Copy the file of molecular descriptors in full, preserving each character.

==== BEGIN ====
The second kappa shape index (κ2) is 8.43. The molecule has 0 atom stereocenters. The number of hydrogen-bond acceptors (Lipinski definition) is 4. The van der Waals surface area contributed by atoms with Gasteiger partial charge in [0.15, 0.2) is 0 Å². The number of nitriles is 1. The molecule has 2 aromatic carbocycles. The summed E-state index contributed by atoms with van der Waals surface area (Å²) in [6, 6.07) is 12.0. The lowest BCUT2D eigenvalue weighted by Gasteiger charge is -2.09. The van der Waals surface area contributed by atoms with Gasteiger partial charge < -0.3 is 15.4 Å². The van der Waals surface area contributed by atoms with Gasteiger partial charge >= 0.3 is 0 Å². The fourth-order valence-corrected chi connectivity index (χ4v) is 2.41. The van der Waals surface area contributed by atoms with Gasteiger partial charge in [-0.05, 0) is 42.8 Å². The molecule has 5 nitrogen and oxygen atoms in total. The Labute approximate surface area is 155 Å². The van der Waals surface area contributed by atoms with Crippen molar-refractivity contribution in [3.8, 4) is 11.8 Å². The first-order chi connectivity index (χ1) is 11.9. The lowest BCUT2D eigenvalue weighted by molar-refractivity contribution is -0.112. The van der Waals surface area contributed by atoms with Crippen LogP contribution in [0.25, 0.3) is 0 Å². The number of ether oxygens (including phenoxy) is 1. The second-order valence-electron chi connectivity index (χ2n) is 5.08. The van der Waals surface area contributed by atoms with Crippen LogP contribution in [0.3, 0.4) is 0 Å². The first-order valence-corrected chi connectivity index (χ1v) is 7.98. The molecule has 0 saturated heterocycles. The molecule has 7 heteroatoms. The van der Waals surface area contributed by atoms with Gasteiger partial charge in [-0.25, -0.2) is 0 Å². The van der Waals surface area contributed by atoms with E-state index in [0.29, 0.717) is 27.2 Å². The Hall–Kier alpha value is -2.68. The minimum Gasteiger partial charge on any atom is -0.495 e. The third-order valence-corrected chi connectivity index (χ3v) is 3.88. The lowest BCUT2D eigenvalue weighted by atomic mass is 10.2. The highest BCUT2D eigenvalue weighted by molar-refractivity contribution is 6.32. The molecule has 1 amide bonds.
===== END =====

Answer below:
The second kappa shape index (κ2) is 8.43. The molecule has 0 atom stereocenters. The number of hydrogen-bond acceptors (Lipinski definition) is 4. The van der Waals surface area contributed by atoms with Gasteiger partial charge in [0.15, 0.2) is 0 Å². The number of nitriles is 1. The molecule has 2 aromatic carbocycles. The summed E-state index contributed by atoms with van der Waals surface area (Å²) in [6, 6.07) is 12.0. The lowest BCUT2D eigenvalue weighted by Gasteiger charge is -2.09. The van der Waals surface area contributed by atoms with Gasteiger partial charge < -0.3 is 15.4 Å². The van der Waals surface area contributed by atoms with Gasteiger partial charge >= 0.3 is 0 Å². The fourth-order valence-corrected chi connectivity index (χ4v) is 2.41. The van der Waals surface area contributed by atoms with Gasteiger partial charge in [-0.05, 0) is 42.8 Å². The molecule has 5 nitrogen and oxygen atoms in total. The Labute approximate surface area is 155 Å². The van der Waals surface area contributed by atoms with Crippen molar-refractivity contribution in [3.8, 4) is 11.8 Å². The first-order chi connectivity index (χ1) is 11.9. The lowest BCUT2D eigenvalue weighted by molar-refractivity contribution is -0.112. The van der Waals surface area contributed by atoms with Crippen LogP contribution in [0.25, 0.3) is 0 Å². The number of ether oxygens (including phenoxy) is 1. The second-order valence-electron chi connectivity index (χ2n) is 5.08. The van der Waals surface area contributed by atoms with Crippen LogP contribution in [0.3, 0.4) is 0 Å². The first-order valence-corrected chi connectivity index (χ1v) is 7.98. The molecule has 0 saturated heterocycles. The molecule has 7 heteroatoms. The van der Waals surface area contributed by atoms with Gasteiger partial charge in [-0.25, -0.2) is 0 Å². The van der Waals surface area contributed by atoms with E-state index in [0.29, 0.717) is 27.2 Å². The Hall–Kier alpha value is -2.68. The minimum Gasteiger partial charge on any atom is -0.495 e. The third-order valence-corrected chi connectivity index (χ3v) is 3.88. The lowest BCUT2D eigenvalue weighted by atomic mass is 10.2. The highest BCUT2D eigenvalue weighted by molar-refractivity contribution is 6.32. The molecule has 1 amide bonds.